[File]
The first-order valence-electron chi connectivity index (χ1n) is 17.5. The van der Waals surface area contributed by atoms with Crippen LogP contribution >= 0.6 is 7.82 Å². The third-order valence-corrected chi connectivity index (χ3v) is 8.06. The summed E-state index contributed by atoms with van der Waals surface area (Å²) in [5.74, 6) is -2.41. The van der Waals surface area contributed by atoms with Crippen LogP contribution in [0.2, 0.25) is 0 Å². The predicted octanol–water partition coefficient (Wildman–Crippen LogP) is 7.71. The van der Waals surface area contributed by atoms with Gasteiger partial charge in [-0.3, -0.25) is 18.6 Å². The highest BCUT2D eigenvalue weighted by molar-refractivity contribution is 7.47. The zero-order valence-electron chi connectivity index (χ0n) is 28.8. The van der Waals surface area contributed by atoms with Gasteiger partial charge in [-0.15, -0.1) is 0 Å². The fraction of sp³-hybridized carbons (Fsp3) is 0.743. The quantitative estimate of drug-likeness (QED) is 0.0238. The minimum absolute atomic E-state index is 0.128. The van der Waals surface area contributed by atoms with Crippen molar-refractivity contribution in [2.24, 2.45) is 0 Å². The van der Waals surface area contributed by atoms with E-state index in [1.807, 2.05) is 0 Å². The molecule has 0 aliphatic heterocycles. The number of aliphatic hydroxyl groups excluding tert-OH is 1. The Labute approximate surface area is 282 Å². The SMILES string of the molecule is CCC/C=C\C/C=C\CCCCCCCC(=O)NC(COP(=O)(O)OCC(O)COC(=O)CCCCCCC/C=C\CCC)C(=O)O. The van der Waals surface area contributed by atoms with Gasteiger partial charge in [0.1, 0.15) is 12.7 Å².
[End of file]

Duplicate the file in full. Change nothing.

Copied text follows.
The first-order valence-electron chi connectivity index (χ1n) is 17.5. The van der Waals surface area contributed by atoms with Crippen LogP contribution >= 0.6 is 7.82 Å². The third-order valence-corrected chi connectivity index (χ3v) is 8.06. The summed E-state index contributed by atoms with van der Waals surface area (Å²) in [5.74, 6) is -2.41. The van der Waals surface area contributed by atoms with Crippen LogP contribution in [0.2, 0.25) is 0 Å². The predicted octanol–water partition coefficient (Wildman–Crippen LogP) is 7.71. The van der Waals surface area contributed by atoms with Gasteiger partial charge in [-0.3, -0.25) is 18.6 Å². The highest BCUT2D eigenvalue weighted by molar-refractivity contribution is 7.47. The zero-order valence-electron chi connectivity index (χ0n) is 28.8. The van der Waals surface area contributed by atoms with Gasteiger partial charge in [-0.15, -0.1) is 0 Å². The fraction of sp³-hybridized carbons (Fsp3) is 0.743. The quantitative estimate of drug-likeness (QED) is 0.0238. The minimum absolute atomic E-state index is 0.128. The van der Waals surface area contributed by atoms with Crippen molar-refractivity contribution in [2.24, 2.45) is 0 Å². The van der Waals surface area contributed by atoms with E-state index in [1.807, 2.05) is 0 Å². The molecule has 0 aliphatic heterocycles. The number of aliphatic hydroxyl groups excluding tert-OH is 1. The Labute approximate surface area is 282 Å². The SMILES string of the molecule is CCC/C=C\C/C=C\CCCCCCCC(=O)NC(COP(=O)(O)OCC(O)COC(=O)CCCCCCC/C=C\CCC)C(=O)O. The van der Waals surface area contributed by atoms with Gasteiger partial charge in [0.1, 0.15) is 12.7 Å².